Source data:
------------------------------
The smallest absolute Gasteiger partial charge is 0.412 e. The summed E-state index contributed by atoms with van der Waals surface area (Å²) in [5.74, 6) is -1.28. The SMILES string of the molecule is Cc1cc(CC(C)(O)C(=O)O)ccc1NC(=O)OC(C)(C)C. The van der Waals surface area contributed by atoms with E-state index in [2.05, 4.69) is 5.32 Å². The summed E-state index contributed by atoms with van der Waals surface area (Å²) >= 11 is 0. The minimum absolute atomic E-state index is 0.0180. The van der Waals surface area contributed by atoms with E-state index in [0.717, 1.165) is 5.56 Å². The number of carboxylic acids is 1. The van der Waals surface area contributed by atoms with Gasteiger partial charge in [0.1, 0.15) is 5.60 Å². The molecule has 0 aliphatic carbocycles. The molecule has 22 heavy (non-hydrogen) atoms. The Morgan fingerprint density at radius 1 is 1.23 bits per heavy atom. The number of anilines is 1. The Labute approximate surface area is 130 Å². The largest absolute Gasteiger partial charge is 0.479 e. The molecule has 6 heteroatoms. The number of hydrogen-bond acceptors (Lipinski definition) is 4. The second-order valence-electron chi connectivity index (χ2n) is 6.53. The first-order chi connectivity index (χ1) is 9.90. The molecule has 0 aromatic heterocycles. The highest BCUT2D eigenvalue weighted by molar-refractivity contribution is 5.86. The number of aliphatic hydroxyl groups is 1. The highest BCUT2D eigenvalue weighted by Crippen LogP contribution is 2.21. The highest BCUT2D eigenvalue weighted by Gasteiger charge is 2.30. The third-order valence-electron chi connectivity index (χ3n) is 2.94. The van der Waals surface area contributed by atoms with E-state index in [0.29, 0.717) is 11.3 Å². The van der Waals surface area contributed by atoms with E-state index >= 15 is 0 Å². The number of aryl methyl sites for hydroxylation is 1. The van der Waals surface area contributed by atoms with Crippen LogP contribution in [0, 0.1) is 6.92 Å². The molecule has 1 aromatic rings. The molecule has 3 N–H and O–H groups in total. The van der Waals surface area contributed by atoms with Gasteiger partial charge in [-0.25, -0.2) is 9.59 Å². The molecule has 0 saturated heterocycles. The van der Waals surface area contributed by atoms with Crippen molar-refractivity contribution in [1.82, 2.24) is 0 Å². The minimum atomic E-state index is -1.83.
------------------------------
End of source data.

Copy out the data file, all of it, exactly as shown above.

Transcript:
The smallest absolute Gasteiger partial charge is 0.412 e. The summed E-state index contributed by atoms with van der Waals surface area (Å²) in [5.74, 6) is -1.28. The SMILES string of the molecule is Cc1cc(CC(C)(O)C(=O)O)ccc1NC(=O)OC(C)(C)C. The van der Waals surface area contributed by atoms with E-state index in [2.05, 4.69) is 5.32 Å². The summed E-state index contributed by atoms with van der Waals surface area (Å²) >= 11 is 0. The minimum absolute atomic E-state index is 0.0180. The van der Waals surface area contributed by atoms with E-state index in [0.717, 1.165) is 5.56 Å². The number of carboxylic acids is 1. The van der Waals surface area contributed by atoms with Gasteiger partial charge in [0.1, 0.15) is 5.60 Å². The molecule has 0 aliphatic carbocycles. The molecule has 22 heavy (non-hydrogen) atoms. The Morgan fingerprint density at radius 1 is 1.23 bits per heavy atom. The number of anilines is 1. The Labute approximate surface area is 130 Å². The largest absolute Gasteiger partial charge is 0.479 e. The molecule has 6 heteroatoms. The number of hydrogen-bond acceptors (Lipinski definition) is 4. The second-order valence-electron chi connectivity index (χ2n) is 6.53. The first-order chi connectivity index (χ1) is 9.90. The molecule has 0 aromatic heterocycles. The highest BCUT2D eigenvalue weighted by molar-refractivity contribution is 5.86. The number of aliphatic hydroxyl groups is 1. The highest BCUT2D eigenvalue weighted by Crippen LogP contribution is 2.21. The highest BCUT2D eigenvalue weighted by Gasteiger charge is 2.30. The third-order valence-electron chi connectivity index (χ3n) is 2.94. The van der Waals surface area contributed by atoms with E-state index in [0.29, 0.717) is 11.3 Å². The van der Waals surface area contributed by atoms with E-state index >= 15 is 0 Å². The number of aryl methyl sites for hydroxylation is 1. The van der Waals surface area contributed by atoms with Crippen LogP contribution in [0, 0.1) is 6.92 Å². The molecule has 1 aromatic rings. The molecule has 3 N–H and O–H groups in total. The van der Waals surface area contributed by atoms with Gasteiger partial charge in [-0.25, -0.2) is 9.59 Å². The molecule has 0 saturated heterocycles. The van der Waals surface area contributed by atoms with Crippen molar-refractivity contribution in [1.82, 2.24) is 0 Å². The minimum atomic E-state index is -1.83.